Effects of Intestinal and Hepatic Metabolism on the Bioavailability of Tacrolimus in Rats

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Tacrolimus, an immunosuppressive agent, has poor and variable bioavailability following oral administration in clinical use. We investigated the contribution of intestinal metabolism to the first pass effect of tacrolimus in rats.


Tacrolimus was administered intravenously, intraportally or intraintestinally to rats. Blood samples were collected over a 240-min period, and blood tacrolimus concentrations were measured. The extraction ratios of tacrolimus in the intestine and liver were investigated. In addition, the metabolism of tacrolimus in the everted sacs of the small intestine was examined.


The rate of absorption of tacrolimus in the intestine was rapid, and tacrolimus was almost completely absorbed after intestinal administration. The bioavailability of tacrolimus was about 40% and 25% after intraportal and intraintestinal administration, respectively, indicating that tacrolimus is metabolized in both the intestine and the liver. In addition, tacrolimus was significantly metabolized in the everted sacs of the rat intestine.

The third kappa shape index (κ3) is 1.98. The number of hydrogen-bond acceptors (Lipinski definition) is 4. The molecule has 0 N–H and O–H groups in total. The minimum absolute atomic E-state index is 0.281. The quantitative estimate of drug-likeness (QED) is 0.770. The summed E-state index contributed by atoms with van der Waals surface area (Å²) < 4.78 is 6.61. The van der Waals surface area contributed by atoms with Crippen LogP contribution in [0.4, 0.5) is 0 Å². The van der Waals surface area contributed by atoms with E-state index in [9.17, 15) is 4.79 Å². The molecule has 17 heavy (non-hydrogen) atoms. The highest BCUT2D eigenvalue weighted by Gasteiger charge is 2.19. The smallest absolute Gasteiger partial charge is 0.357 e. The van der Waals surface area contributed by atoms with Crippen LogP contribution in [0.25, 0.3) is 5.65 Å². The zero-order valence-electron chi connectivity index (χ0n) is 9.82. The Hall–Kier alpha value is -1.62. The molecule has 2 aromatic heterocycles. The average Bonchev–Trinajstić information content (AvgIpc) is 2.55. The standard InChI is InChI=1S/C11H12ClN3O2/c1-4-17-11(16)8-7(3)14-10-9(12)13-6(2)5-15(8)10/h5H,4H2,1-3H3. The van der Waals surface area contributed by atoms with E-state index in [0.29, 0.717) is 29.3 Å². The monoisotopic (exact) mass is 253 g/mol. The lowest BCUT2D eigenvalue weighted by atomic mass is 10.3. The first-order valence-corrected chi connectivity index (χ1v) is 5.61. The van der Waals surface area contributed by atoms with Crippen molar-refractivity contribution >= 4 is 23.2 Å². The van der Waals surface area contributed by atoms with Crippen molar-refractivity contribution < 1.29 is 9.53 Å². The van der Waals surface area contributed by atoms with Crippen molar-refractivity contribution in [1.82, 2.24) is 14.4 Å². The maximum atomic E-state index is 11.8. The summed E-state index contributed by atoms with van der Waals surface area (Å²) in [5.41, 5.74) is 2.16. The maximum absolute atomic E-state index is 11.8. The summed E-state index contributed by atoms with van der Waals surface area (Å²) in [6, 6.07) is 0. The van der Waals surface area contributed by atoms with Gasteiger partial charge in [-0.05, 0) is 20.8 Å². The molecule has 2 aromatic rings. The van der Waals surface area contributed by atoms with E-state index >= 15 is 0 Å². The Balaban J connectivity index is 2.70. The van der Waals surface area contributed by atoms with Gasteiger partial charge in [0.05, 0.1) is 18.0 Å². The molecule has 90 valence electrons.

The present study suggested that the metabolism of tacrolimus in the intestine contributes to its extensive and variable first pass metabolism following the oral administration.

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